I had gone through many trials through the winter. I had suffered loneliness and the frigid cold, but nothing and no one was crueler to me than my own kind. It was very difficult for me to forget the old mother duck who said, “Have you ever seen anything quite as ugly as that great tall creature? He is a disgrace to any brood!” Then she came running towards me and bit me on the neck.
She was the leader, and so all the other ducks followed suit. Everyone snapped at me, even the turkey-cock, who was bigger and uglier than me!
I was much happier when I set off into the wild. I nearly died, though, when winter came. I would have perished if a man hadn’t come along. The ice on the river had trapped me, and he cracked it and freed me. He put me under his warm sheepskin coat and took me home to his children. They gave me a warm place to sleep, and I stayed there for some time. Then one day, they tried to play with me, and I ran away in terror.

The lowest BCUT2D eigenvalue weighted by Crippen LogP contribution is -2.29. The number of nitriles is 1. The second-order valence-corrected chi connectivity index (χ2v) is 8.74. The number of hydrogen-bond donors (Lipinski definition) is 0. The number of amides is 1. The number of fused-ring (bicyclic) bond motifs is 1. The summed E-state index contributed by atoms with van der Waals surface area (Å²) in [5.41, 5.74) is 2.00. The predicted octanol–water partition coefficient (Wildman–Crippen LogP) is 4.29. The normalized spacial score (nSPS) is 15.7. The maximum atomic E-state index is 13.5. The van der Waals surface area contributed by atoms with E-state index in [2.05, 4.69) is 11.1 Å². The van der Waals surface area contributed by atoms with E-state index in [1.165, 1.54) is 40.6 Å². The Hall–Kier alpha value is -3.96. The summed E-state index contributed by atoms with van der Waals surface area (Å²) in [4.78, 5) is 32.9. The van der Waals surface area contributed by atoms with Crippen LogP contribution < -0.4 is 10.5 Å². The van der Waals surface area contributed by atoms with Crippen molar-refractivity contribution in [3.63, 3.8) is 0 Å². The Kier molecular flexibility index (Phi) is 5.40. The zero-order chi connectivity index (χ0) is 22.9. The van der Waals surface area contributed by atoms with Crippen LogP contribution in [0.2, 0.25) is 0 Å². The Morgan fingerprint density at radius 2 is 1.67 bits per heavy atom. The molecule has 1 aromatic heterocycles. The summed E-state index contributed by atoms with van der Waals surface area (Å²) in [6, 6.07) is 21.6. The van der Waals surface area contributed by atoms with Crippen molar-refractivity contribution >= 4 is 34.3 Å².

I found my way down to the canal. While I was gazing at the water, a flock of beautiful white birds walked slowly past. One by one, they stepped into the canal and floated so quietly on the water that it seemed to be a part of them.
“I will follow them,” I said to myself. “It doesn’t matter what they do to me.” I swam after the white birds as fast as I could. I joined them when they came to rest in a green pool under the shade of a tree. As soon as they saw me, one of the younger birds approached me.
I trembled and said, “If I am to die, I would rather that you kill me. I don’t know why I was ever hatched, anyway, because I am too ugly to live.”
The bird seemed shocked. I looked into the still pool and saw many white shapes with long necks and golden bills. I looked for my awkward grey body and skinny neck, but I couldn’t find myself. All I saw was a beautiful white bird.
“The new swan is the best of all,” I heard the children say. They were standing on the banks, feeding us biscuits. In that happy moment, all my trials seemed worthwhile.